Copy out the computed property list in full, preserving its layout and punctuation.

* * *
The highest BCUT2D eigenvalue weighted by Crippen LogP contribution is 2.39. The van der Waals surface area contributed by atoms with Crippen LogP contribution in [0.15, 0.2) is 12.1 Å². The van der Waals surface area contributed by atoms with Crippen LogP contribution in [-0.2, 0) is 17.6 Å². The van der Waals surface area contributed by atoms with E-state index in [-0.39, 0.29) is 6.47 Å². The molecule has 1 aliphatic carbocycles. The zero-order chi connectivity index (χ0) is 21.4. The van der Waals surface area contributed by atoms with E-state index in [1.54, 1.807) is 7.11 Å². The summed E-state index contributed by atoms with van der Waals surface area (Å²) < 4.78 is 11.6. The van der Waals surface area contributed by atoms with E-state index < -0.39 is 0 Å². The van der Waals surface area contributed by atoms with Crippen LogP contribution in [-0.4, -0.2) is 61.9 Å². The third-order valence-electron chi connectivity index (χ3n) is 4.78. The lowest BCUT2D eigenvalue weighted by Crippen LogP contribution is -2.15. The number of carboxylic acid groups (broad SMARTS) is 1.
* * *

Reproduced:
The highest BCUT2D eigenvalue weighted by Crippen LogP contribution is 2.39. The van der Waals surface area contributed by atoms with Crippen LogP contribution in [0.15, 0.2) is 12.1 Å². The van der Waals surface area contributed by atoms with Crippen LogP contribution in [-0.2, 0) is 17.6 Å². The van der Waals surface area contributed by atoms with E-state index in [-0.39, 0.29) is 6.47 Å². The molecule has 1 aliphatic carbocycles. The zero-order chi connectivity index (χ0) is 21.4. The van der Waals surface area contributed by atoms with E-state index in [1.54, 1.807) is 7.11 Å². The summed E-state index contributed by atoms with van der Waals surface area (Å²) < 4.78 is 11.6. The van der Waals surface area contributed by atoms with E-state index < -0.39 is 0 Å². The van der Waals surface area contributed by atoms with Crippen LogP contribution in [-0.4, -0.2) is 61.9 Å². The third-order valence-electron chi connectivity index (χ3n) is 4.78. The lowest BCUT2D eigenvalue weighted by Crippen LogP contribution is -2.15. The number of carboxylic acid groups (broad SMARTS) is 1.